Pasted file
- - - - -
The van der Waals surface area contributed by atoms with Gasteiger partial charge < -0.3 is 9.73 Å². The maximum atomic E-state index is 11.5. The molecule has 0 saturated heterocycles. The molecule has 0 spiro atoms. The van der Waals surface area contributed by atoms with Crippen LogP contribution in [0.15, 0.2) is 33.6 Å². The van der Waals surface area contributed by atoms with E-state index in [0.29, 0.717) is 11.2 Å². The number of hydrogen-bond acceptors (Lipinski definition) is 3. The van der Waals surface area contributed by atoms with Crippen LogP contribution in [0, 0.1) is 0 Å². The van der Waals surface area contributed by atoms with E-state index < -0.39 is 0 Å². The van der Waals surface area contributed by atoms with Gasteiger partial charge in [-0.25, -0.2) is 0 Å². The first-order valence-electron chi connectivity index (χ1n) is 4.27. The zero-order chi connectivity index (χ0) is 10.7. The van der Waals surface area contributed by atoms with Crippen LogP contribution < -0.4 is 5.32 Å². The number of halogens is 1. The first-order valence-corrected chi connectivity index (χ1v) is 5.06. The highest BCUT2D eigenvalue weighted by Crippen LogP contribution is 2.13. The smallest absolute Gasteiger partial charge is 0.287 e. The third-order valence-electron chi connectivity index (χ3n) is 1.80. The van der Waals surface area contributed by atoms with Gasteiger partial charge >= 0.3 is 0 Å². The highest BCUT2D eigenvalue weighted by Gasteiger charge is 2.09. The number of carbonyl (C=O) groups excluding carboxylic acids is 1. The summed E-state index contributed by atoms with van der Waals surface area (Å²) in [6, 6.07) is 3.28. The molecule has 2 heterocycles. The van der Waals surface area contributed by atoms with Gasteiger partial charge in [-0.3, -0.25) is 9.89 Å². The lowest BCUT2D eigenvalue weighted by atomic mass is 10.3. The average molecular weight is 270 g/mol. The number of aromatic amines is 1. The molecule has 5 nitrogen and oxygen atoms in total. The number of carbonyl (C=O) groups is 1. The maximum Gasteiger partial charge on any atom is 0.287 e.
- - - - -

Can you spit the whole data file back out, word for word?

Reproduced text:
The van der Waals surface area contributed by atoms with Gasteiger partial charge < -0.3 is 9.73 Å². The maximum atomic E-state index is 11.5. The molecule has 0 saturated heterocycles. The molecule has 0 spiro atoms. The van der Waals surface area contributed by atoms with Crippen LogP contribution in [0.15, 0.2) is 33.6 Å². The van der Waals surface area contributed by atoms with E-state index in [0.29, 0.717) is 11.2 Å². The number of hydrogen-bond acceptors (Lipinski definition) is 3. The van der Waals surface area contributed by atoms with Crippen LogP contribution in [0, 0.1) is 0 Å². The van der Waals surface area contributed by atoms with E-state index < -0.39 is 0 Å². The van der Waals surface area contributed by atoms with Gasteiger partial charge in [-0.25, -0.2) is 0 Å². The first-order valence-electron chi connectivity index (χ1n) is 4.27. The zero-order chi connectivity index (χ0) is 10.7. The van der Waals surface area contributed by atoms with Crippen LogP contribution < -0.4 is 5.32 Å². The number of halogens is 1. The first-order valence-corrected chi connectivity index (χ1v) is 5.06. The highest BCUT2D eigenvalue weighted by Crippen LogP contribution is 2.13. The smallest absolute Gasteiger partial charge is 0.287 e. The third-order valence-electron chi connectivity index (χ3n) is 1.80. The van der Waals surface area contributed by atoms with Gasteiger partial charge >= 0.3 is 0 Å². The highest BCUT2D eigenvalue weighted by Gasteiger charge is 2.09. The number of carbonyl (C=O) groups excluding carboxylic acids is 1. The summed E-state index contributed by atoms with van der Waals surface area (Å²) in [6, 6.07) is 3.28. The molecule has 2 heterocycles. The van der Waals surface area contributed by atoms with Gasteiger partial charge in [-0.3, -0.25) is 9.89 Å². The lowest BCUT2D eigenvalue weighted by atomic mass is 10.3. The average molecular weight is 270 g/mol. The number of aromatic amines is 1. The molecule has 5 nitrogen and oxygen atoms in total. The number of carbonyl (C=O) groups is 1. The maximum Gasteiger partial charge on any atom is 0.287 e.